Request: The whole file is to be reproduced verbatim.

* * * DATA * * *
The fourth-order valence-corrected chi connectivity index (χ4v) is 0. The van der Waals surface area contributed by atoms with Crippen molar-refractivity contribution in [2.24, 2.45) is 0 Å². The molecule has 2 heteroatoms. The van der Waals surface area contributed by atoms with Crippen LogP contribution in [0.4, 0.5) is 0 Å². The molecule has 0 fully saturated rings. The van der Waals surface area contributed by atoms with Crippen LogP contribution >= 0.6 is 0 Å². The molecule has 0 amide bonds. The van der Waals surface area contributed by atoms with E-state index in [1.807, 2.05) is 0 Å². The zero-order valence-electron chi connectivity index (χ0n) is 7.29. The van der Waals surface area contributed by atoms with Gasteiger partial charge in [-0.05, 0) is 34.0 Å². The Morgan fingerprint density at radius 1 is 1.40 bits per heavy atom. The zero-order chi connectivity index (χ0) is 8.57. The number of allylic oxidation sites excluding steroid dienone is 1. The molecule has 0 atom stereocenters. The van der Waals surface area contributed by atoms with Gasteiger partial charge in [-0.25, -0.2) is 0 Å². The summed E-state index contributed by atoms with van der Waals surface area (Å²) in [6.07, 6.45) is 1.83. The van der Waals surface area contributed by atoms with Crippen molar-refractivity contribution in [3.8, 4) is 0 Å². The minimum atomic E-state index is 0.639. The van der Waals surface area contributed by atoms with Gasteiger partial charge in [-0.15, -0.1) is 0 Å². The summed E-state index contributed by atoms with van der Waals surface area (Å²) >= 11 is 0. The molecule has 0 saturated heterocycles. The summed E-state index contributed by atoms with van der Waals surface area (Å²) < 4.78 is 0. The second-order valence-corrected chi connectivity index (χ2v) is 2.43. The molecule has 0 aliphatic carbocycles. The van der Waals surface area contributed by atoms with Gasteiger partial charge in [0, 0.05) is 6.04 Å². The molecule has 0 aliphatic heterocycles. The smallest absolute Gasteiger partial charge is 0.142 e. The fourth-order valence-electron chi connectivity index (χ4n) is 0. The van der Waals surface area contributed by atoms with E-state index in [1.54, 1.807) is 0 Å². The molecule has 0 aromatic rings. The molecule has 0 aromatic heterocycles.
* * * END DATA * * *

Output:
The fourth-order valence-corrected chi connectivity index (χ4v) is 0. The van der Waals surface area contributed by atoms with Crippen molar-refractivity contribution in [2.24, 2.45) is 0 Å². The molecule has 2 heteroatoms. The van der Waals surface area contributed by atoms with Crippen LogP contribution in [0.4, 0.5) is 0 Å². The molecule has 0 fully saturated rings. The van der Waals surface area contributed by atoms with Crippen LogP contribution >= 0.6 is 0 Å². The molecule has 0 amide bonds. The van der Waals surface area contributed by atoms with E-state index in [1.807, 2.05) is 0 Å². The zero-order valence-electron chi connectivity index (χ0n) is 7.29. The van der Waals surface area contributed by atoms with Gasteiger partial charge in [-0.05, 0) is 34.0 Å². The Morgan fingerprint density at radius 1 is 1.40 bits per heavy atom. The zero-order chi connectivity index (χ0) is 8.57. The number of allylic oxidation sites excluding steroid dienone is 1. The molecule has 0 atom stereocenters. The van der Waals surface area contributed by atoms with Gasteiger partial charge in [-0.25, -0.2) is 0 Å². The summed E-state index contributed by atoms with van der Waals surface area (Å²) in [6.07, 6.45) is 1.83. The van der Waals surface area contributed by atoms with Crippen molar-refractivity contribution in [3.8, 4) is 0 Å². The minimum atomic E-state index is 0.639. The van der Waals surface area contributed by atoms with Gasteiger partial charge in [-0.15, -0.1) is 0 Å². The summed E-state index contributed by atoms with van der Waals surface area (Å²) >= 11 is 0. The molecule has 0 saturated heterocycles. The summed E-state index contributed by atoms with van der Waals surface area (Å²) < 4.78 is 0. The second-order valence-corrected chi connectivity index (χ2v) is 2.43. The molecule has 0 aliphatic carbocycles. The van der Waals surface area contributed by atoms with Gasteiger partial charge in [0, 0.05) is 6.04 Å². The molecule has 0 aliphatic heterocycles. The smallest absolute Gasteiger partial charge is 0.142 e. The fourth-order valence-electron chi connectivity index (χ4n) is 0. The van der Waals surface area contributed by atoms with E-state index in [1.54, 1.807) is 0 Å². The molecule has 0 aromatic rings. The molecule has 0 aromatic heterocycles.